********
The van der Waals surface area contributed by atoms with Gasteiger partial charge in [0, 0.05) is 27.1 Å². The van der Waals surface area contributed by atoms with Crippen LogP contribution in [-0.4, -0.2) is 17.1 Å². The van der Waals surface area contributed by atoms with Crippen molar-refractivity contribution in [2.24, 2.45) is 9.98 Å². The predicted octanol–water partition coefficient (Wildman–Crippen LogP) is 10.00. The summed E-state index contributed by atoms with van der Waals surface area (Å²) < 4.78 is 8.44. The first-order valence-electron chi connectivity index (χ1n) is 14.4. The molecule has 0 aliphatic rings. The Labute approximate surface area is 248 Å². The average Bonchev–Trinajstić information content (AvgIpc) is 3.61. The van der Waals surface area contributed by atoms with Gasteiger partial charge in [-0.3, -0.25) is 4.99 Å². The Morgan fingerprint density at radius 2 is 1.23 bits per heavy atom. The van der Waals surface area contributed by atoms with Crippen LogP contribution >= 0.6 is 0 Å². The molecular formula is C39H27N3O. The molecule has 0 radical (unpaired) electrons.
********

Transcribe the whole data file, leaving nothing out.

The van der Waals surface area contributed by atoms with Gasteiger partial charge in [0, 0.05) is 27.1 Å². The van der Waals surface area contributed by atoms with Crippen LogP contribution in [-0.4, -0.2) is 17.1 Å². The van der Waals surface area contributed by atoms with Crippen molar-refractivity contribution in [2.24, 2.45) is 9.98 Å². The predicted octanol–water partition coefficient (Wildman–Crippen LogP) is 10.00. The summed E-state index contributed by atoms with van der Waals surface area (Å²) < 4.78 is 8.44. The first-order valence-electron chi connectivity index (χ1n) is 14.4. The molecule has 0 aliphatic rings. The Labute approximate surface area is 248 Å². The average Bonchev–Trinajstić information content (AvgIpc) is 3.61. The van der Waals surface area contributed by atoms with Gasteiger partial charge in [-0.3, -0.25) is 4.99 Å². The Morgan fingerprint density at radius 2 is 1.23 bits per heavy atom. The van der Waals surface area contributed by atoms with Crippen LogP contribution >= 0.6 is 0 Å². The molecular formula is C39H27N3O. The molecule has 0 radical (unpaired) electrons.